Converting Bigfoot: The gullibility of the religious

Those who identify with Christian beliefs less likely to believe in the paranormal

Published: Friday, April 15 2011 9:00 p.m. MDT

WACO, Texas — Ask anybody you know: "Who is more gullible, a liberal Episcopalian or a conservative evangelical?"

Now if you define "gullible" as someone apt to believe things such as Bigfoot, UFOs, Atlantis, astrology and psychics, chances are you would say the conservative evangelical. Chances are also that even a conservative evangelical would sheepishly admit that their fellow evangelicals are probably a bit more gullible than your standard liberal Episcopalian.

Mormons don't escape either. "The Book of Mormon Musical," now on Broadway, according to Entertainment Weekly's "Pop Watch" blog, presents Mormons as gullible.

It doesn't surprise sociologist Rodney Stark that people respond this way. "The notion is that conservative religious people believe in all these 'superstitions' so they would believe in any superstition. And, of course, we know that liberals have no superstitions — they are open minded," said Stark who is a professor at Baylor University in Waco, Texas. "I hear evangelicals being ashamed and admitting, 'We are a bunch of superstitious people.' … They've been told again and again that's the way it is by the media."

But is it?

In his book, "What Americans Really Believe," Stark takes hard data from the 2005 Baylor Survey on Religion and tests to see who are the most gullible. A chapter titled "Credulity: Who Believes in Bigfoot" looks at survey statements, such as "Places can be haunted," "Some UFOs are probably spaceships from other worlds," "Creatures such as Bigfoot and Loch Ness Monster will one day be discovered by science," "Astrology impacts one's life and personality" and "Astrologers, palm readers, tarot-card readers, fortune-tellers and psychics can foresee the future." Survey takers answered on a scale from strong agreement to strong disagreement or undecided.

The various answers were summed to create an "Index of Occult and Paranormal Belief."

So who is more likely to believe in the occult and paranormal?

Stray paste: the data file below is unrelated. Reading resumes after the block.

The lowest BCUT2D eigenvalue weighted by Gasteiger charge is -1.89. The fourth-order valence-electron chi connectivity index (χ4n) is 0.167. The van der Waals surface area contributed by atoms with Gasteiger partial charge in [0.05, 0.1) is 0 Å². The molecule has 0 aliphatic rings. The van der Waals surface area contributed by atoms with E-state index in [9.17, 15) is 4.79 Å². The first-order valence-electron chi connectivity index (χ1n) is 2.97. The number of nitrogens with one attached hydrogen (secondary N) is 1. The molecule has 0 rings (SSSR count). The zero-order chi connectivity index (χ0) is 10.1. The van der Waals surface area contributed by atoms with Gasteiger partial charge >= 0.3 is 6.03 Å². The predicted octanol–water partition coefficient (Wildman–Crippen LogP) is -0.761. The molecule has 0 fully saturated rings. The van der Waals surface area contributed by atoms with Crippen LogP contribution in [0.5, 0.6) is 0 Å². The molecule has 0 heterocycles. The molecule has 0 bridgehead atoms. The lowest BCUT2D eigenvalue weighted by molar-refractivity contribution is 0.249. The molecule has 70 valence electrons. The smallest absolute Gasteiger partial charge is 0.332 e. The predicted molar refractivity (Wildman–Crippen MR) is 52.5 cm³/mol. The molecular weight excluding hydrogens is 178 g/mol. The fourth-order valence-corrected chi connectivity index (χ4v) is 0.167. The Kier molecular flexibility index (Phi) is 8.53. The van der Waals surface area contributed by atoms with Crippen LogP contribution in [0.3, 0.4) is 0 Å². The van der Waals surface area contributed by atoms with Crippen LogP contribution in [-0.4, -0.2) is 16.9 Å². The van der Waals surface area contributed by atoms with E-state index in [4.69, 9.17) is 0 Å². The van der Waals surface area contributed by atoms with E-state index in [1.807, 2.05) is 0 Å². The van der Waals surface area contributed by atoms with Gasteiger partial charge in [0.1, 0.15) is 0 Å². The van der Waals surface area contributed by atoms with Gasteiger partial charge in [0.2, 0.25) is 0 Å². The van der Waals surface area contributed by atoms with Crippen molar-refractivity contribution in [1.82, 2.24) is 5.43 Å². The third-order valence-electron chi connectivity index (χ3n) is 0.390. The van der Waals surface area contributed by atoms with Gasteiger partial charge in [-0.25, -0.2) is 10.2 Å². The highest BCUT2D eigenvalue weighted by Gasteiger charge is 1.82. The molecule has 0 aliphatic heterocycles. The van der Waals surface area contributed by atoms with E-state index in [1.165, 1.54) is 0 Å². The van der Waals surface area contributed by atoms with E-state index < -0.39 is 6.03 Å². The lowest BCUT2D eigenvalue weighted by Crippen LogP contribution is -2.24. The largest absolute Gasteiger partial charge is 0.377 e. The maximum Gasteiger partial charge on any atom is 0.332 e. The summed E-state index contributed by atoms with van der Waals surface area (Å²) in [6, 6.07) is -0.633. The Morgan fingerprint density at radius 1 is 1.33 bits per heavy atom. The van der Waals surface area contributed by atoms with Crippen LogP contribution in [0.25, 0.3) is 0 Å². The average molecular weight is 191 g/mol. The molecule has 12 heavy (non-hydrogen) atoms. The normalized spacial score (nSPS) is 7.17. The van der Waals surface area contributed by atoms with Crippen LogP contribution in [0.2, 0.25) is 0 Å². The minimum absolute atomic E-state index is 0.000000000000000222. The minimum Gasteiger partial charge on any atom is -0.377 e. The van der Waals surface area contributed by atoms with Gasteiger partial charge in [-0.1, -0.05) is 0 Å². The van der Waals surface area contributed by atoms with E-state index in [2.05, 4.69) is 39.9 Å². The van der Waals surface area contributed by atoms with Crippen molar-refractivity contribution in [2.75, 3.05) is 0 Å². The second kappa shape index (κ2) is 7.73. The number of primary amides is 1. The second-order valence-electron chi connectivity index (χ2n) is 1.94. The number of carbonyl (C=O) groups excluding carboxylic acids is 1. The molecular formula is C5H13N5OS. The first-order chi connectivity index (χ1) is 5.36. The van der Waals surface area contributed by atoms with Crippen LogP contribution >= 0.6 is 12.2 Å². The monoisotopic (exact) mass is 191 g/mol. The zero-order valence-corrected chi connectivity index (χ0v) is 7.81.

Before we look at religious belief, let's look at other groups for contrast.

Women were more likely to believe — 20 percent of men scored high on the index compared to 35 percent of women.

People under 30-years-old were more likely to score high (40 percent) compared to people over 60 (17 percent).

Education didn't make a huge difference. Those with a high school diploma or less scored 28 percent while those with a post-graduate degree scored 23 percent.

The question that opened this article was "Who is more gullible, a liberal Episcopalian or a conservative evangelical?"

It turns out that conventional wisdom has it backward.

Only 13 percent of theologically conservative people scored high in belief in the occult and paranormal, while 40 percent of theologically liberal people were believers in, shall we say, extracurricular beliefs. Specifically part of the breakdown is, 41 percent of Episcopalians, 14 percent of members of the Assemblies of God, 32 percent of Catholics and 15 percent of Mormons scored high.

As Stark wrote, "Those who identify themselves with various forms of traditional Christianity are far less likely to believe in the occult and paranormal than are other Americans." Specifically, the more conservative the religious belief, the more likely a person is to look at strange phenomenon claims and say, "Pshaw!"

"It seems," Stark wrote in the book, "that the choice is either to believe in the Bible or in Bigfoot."

Self-identified atheists, however, and evangelicals score virtually the same, Stark said. "Atheists, who are not very many, tend to reject everything."

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